Understanding Science-Based Climate Targets: A Path Towards Sustainable Business  

Written by Poppy Stringer
April 17, 2024
5 min read

The pressing issue of climate change has become a huge concern for businesses across various sectors, compelling them to prioritise sustainability in their operations. To effectively tackle this challenge, companies are increasingly adopting Science-Based Targets initiatives (often referred to as SBTIs). This approach allows them to establish and pursue sustainability objectives that are in line with what is needed to curb global warming and reduce their environmental footprint.

What is the Science-Based Targets Initiative (SBTi)?

The SBTi is a collaborative effort between CDP, the United Nations Global Compact, the We Mean Business Coalition, the World Resources Institute (WRI), and the World Wide Fund for Nature (WWF). It empowers companies and financial institutions to set ambitious greenhouse gas (GHG) emissions reduction targets aligned with climate science. By adhering to the SBTi's criteria, organisations can play a pivotal role in limiting global warming and transitioning to a low-carbon economy. 

(SBTi) Inception and Evolution:

Founded in 2014 to encourage companies to commit to setting GHG emissions reduction targets aligned with climate science, the SBTi has evolved significantly over the years. In 2022, it announced plans to incorporate as an independent entity to strengthen governance and accommodate the growing demand for science-based targets. Moreover, the SBTi continually updates its standards and guidance to reflect the latest scientific evidence and industry best practices.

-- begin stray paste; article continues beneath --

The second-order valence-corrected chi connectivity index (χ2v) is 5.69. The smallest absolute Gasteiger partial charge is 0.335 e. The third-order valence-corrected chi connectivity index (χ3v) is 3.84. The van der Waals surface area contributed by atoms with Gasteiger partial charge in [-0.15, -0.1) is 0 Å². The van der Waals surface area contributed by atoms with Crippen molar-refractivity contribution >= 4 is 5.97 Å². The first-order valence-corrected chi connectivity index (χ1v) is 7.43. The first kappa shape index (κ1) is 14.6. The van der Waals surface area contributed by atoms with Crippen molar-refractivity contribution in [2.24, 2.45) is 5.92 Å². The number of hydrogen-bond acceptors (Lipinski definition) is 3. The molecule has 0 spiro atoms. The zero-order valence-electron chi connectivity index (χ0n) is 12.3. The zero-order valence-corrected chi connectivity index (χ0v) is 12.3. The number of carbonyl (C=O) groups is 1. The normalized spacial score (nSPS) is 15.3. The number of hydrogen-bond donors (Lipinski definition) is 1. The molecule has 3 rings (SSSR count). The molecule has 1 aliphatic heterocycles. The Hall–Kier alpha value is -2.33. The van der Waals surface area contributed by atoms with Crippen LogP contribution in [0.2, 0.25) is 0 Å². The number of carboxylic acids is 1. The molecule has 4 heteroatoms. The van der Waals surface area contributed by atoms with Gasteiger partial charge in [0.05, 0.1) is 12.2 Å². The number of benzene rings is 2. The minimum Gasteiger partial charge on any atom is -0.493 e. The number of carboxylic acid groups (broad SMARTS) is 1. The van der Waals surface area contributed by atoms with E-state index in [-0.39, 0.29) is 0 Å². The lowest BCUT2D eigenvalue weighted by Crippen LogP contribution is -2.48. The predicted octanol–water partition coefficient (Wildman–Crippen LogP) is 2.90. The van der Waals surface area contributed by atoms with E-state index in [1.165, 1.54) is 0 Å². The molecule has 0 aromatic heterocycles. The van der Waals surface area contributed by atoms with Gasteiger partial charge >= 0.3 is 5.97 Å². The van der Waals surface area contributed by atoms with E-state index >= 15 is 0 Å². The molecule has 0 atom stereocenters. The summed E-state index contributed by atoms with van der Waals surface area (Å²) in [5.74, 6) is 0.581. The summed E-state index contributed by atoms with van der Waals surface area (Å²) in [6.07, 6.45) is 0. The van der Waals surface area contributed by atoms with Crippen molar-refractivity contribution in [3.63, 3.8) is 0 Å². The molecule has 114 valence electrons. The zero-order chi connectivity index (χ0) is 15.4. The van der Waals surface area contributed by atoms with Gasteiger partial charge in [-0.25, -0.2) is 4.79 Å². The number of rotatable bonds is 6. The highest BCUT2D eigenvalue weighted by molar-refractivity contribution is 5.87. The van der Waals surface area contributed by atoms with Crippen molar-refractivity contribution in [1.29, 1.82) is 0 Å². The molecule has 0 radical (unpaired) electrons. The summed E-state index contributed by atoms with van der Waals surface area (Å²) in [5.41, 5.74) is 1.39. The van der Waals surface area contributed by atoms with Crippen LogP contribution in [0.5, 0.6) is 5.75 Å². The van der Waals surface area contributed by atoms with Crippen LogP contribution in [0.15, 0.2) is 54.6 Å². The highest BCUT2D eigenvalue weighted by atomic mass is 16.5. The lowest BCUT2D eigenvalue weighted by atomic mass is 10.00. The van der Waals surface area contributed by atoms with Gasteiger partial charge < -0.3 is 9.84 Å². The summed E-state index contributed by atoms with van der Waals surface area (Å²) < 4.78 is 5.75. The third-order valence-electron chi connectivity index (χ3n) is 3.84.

Their mission? 

To arm companies with the tools and knowledge they need to set emission reduction targets that are firmly rooted in the latest climate science. It's like giving businesses a roadmap to sustainability, showing them exactly how they can do their part in the fight against global warming. 

What exactly are these science-based Based Targets?

According to the official Science Based Targets website SBTIs provide a clear pathway for companies to reduce their greenhouse gas emissions in alignment with the Paris Agreement. (This agreement was adopted by 196 countries who committed to keep global temperature increase below 2 degrees Celsius by cutting greenhouse gas emissions). 

These targets are grounded in scientific research which is updated annually and are based on what is deemed necessary to keep global warming to a minimum. These targets ensure businesses play an effective role in combating climate change and limiting global warming to 1.5 degrees Celsius.